One important limitation of this research, which is inherent to all cross-sectional grey matter studies on group differences, is that we cannot assure that the only possible cause of the group differences are differences in the behaviour tested, i.e., meditation in this case. It is possible that the GMV differences are attributable to other mediating factors such as personality, lifestyle, etc. One possible way to address this confound would be to conduct longitudinal randomised controlled trials where GMV is tested before and after several months of meditation practice. One such longitudinal RCT, however, did find increased right frontal GMV after 4 weeks of SYM meditation practice [49], corroborating at least part of the here observed findings.


In our previous study [28] where we used the standard statistical model for VBM, only 5 relatively small brain areas were statistically different in GMV between groups. These 5 areas represented only around 1% of the total 6.9% larger GMV difference shown at the whole brain in meditators compared to non-meditators. Hence the possibility of a Type II error or conservative results was considered. In this study, using an ad-hoc statistical method, we show in more detail how this 6,9% larger GMV in meditators, the largest GMV difference in healthy groups of similar age and conditions in the literature so far, is distributed in the brain subregions of the meditators. The larger GMV in meditators is focused in particular in the right hemisphere in frontal and temporal brain areas related to attention and emotional control.

Supporting information

S1 Appendix. Further explanation of the ad-hoc statistical model.


S1 Table. Lobes GMV data of healthy controls and meditators.


S2 Table. 116 AAL GMV data of healthy controls and meditators.


S3 Table. Statistics of GMV differences between groups in the 16 lobes areas.


S4 Table. Statistic of GMV differences between groups in the 116 AAL brain areas.



We acknowledge the technical and logistical support of MRI services for Biomedical Studies (Servicio de Resonancia Magnética para Investigaciones Biomédicas) of the University of La Laguna.


  1. 1. Kokodoko A. The Yoga Sutra of Patanjali. Library Journal. 2014;139(6):96-.
  2. 2. Rubia K. The neurobiology of Meditation and its clinical effectiveness in psychiatric disorders. Biological Psychology. 2009;82(1):1–11. pmid:19393712
  3. 3. Manocha R, Black D, Sarris J, Stough C. A Randomized, Controlled Trial of Meditation for Work Stress, Anxiety and Depressed Mood in Full-Time Workers. Evidence-Based Complementary and Alternative Medicine. 2011:1–8. pmid:21716708
  4. 4. Harrison L, Manosh R, Rubia K. Sahaja Yoga Meditation as a family treatment program for attention deficit hyperactivity disorder children. Journal of Clinical Psychology and Psychiatry. 2004;9(4):479–97.
  5. 5. Rubia K, Smith A, Taylor E. Performance of children with attention deficit hyperactivity disorder (ADHD) on a test battery of impulsiveness. Child Neuropsychology. 2007;13(3):276–304. pmid:17453834
  6. 6. Chung S-C, Brooks MM, Rai M, Balk JL, Rai S. Effect of Sahaja Yoga Meditation on Quality of Life, Anxiety, and Blood Pressure Control. Journal of Alternative and Complementary Medicine. 2012;18(6).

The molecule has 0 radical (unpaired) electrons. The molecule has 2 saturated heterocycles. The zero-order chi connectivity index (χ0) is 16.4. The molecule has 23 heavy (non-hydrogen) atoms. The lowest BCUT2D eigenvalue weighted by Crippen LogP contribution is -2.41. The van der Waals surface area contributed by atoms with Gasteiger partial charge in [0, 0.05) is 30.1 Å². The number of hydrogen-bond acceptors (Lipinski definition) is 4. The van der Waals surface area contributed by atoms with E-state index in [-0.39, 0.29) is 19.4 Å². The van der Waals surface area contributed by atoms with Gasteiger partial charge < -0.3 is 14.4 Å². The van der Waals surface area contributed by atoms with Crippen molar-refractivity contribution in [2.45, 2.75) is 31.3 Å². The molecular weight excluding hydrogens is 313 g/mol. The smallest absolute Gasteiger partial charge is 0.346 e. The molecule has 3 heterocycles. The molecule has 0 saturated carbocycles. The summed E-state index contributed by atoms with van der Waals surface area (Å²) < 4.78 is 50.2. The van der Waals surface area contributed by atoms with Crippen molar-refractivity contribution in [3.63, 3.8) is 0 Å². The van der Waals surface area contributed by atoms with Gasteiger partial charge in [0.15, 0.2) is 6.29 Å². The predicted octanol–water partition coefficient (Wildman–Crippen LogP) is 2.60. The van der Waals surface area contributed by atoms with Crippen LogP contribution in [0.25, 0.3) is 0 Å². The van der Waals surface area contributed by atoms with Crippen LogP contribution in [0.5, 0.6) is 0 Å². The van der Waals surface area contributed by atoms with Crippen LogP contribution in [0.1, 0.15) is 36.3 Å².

7. 7. Morgan A. Sahaja Yoga: an ancient path to modern mental health? Transpersonal Psychology Review ed: Transpersonal Psychology; 2001.
  8. 8. Manocha R, Marks GB, Kenchington P, Peters D, Salome CM. Sahaia yoga in the management of moderate to severe asthma: a randomised controlled trial. Thorax. 2002;57(2):110–5. pmid:11828038
  9. 9. Manocha R, Semmar B, Black D. A pilot study of a mental silence form of meditation for women in perimenopause. Journal of Clinical Psychology in Medical Settings. 2007;14(3):266–73.
  10. 10. Panjwani U, Gupta HL, Singh SH, Selvamurthy W, Rai UC. Effect of Sahaja yoga practice on stress management in patients of epilepsy. Indian journal of physiology and pharmacology. 1995;39(2):111–6. MEDLINE:7649596. pmid:7649596
  11. 11. Panjwani U, Selvamurthy W, Singh SH, Gupta HL, Thakur L, Rai UC. Effect of Sahaja yoga practice on seizure control and EEG changes in patients of epilepsy. Indian Journal of Medical Research. 1996;103:165–72. pmid:9062044
  12. 12. Panjwani U, Selvamurthy W, Singh SH, Gupta HL, Mukhopadhyay S, Thakur L. Effect of Sahaja yoga meditation on Auditory Evoked Potentials (AEP) and Visual Contrast Sensitivity (VCS) in epileptics. Applied Psychophysiology and Biofeedback. 2000;25(1):1–12. pmid:10832506
  13. 13. Manocha R, Black D, Wilson L. Quality of Life and Functional Health Status of Long-Term Meditators. Evidence-Based Complementary and Alternative Medicine. 2012. pmid:22611427
  14. 14. Yang C-C, Barros-Loscertales A, Pinazo D, Ventura-Campos N, Borchardt V, Bustamante J-C, et al. State and Training Effects of Mindfulness Meditation on Brain Networks Reflect Neuronal Mechanisms of Its Antidepressant Effect. Neural Plasticity. 2016. pmid:26998365
  15. 15. Jancke L. The plastic human brain. Restorative Neurology and Neuroscience. 2009;27(5):521–38. pmid:19847074
  16. 16. Haenggi J, Langer N, Lutz K, Birrer K, Merillat S, Jaencke L. Structural Brain Correlates Associated with Professional Handball Playing. Plos One. 2015;10(4).
  17. 17. Sampaio-Baptista C, Scholz J, Jenkinson M, Thomas AG, Filippini N, Smit G, et al. Gray matter volume is associated with rate of subsequent skill learning after a long term training intervention. Neuroimage. 2014;96:158–66. pmid:24680712
  18. 18. Draganski B, Gaser C, Busch V, Schuierer G, Bogdahn U, May A. Neuroplasticity: Changes in grey matter induced by training—Newly honed juggling skills show up as a transient feature on a brain-imaging scan. Nature. 2004;427(6972):311–2. pmid:14737157